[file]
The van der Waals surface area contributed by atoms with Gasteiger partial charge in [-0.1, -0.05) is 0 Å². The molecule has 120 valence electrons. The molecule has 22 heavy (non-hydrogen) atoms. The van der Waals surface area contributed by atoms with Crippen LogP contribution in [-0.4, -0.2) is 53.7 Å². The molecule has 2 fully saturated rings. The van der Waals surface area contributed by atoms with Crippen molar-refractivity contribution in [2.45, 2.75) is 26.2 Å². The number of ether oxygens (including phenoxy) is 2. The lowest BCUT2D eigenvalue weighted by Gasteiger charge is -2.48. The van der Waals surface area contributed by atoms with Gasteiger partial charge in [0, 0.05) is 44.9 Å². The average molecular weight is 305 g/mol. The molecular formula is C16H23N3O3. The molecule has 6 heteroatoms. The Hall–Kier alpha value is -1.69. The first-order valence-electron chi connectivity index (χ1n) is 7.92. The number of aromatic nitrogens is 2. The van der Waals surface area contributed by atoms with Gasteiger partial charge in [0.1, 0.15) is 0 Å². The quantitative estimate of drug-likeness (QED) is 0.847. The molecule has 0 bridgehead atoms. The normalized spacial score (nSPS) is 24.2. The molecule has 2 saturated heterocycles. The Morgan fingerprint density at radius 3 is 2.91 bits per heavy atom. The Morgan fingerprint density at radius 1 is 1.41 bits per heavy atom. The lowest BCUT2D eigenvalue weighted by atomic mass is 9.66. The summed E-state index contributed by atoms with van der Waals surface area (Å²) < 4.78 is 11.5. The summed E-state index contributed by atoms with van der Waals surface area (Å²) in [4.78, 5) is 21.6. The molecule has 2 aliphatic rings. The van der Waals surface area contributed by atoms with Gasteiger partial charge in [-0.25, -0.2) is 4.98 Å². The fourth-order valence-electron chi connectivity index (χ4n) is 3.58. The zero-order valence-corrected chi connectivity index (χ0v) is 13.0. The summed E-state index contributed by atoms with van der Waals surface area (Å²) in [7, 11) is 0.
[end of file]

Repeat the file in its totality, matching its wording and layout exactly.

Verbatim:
The van der Waals surface area contributed by atoms with Gasteiger partial charge in [-0.1, -0.05) is 0 Å². The molecule has 120 valence electrons. The molecule has 22 heavy (non-hydrogen) atoms. The van der Waals surface area contributed by atoms with Crippen LogP contribution in [-0.4, -0.2) is 53.7 Å². The molecule has 2 fully saturated rings. The van der Waals surface area contributed by atoms with Crippen molar-refractivity contribution in [2.45, 2.75) is 26.2 Å². The number of ether oxygens (including phenoxy) is 2. The lowest BCUT2D eigenvalue weighted by Gasteiger charge is -2.48. The van der Waals surface area contributed by atoms with Gasteiger partial charge in [0, 0.05) is 44.9 Å². The average molecular weight is 305 g/mol. The molecular formula is C16H23N3O3. The molecule has 6 heteroatoms. The Hall–Kier alpha value is -1.69. The first-order valence-electron chi connectivity index (χ1n) is 7.92. The number of aromatic nitrogens is 2. The van der Waals surface area contributed by atoms with Gasteiger partial charge in [0.1, 0.15) is 0 Å². The quantitative estimate of drug-likeness (QED) is 0.847. The molecule has 0 bridgehead atoms. The normalized spacial score (nSPS) is 24.2. The molecule has 2 saturated heterocycles. The Morgan fingerprint density at radius 3 is 2.91 bits per heavy atom. The Morgan fingerprint density at radius 1 is 1.41 bits per heavy atom. The lowest BCUT2D eigenvalue weighted by atomic mass is 9.66. The summed E-state index contributed by atoms with van der Waals surface area (Å²) < 4.78 is 11.5. The summed E-state index contributed by atoms with van der Waals surface area (Å²) in [4.78, 5) is 21.6. The molecule has 2 aliphatic rings. The van der Waals surface area contributed by atoms with Gasteiger partial charge in [-0.25, -0.2) is 4.98 Å². The fourth-order valence-electron chi connectivity index (χ4n) is 3.58. The zero-order valence-corrected chi connectivity index (χ0v) is 13.0. The summed E-state index contributed by atoms with van der Waals surface area (Å²) in [7, 11) is 0.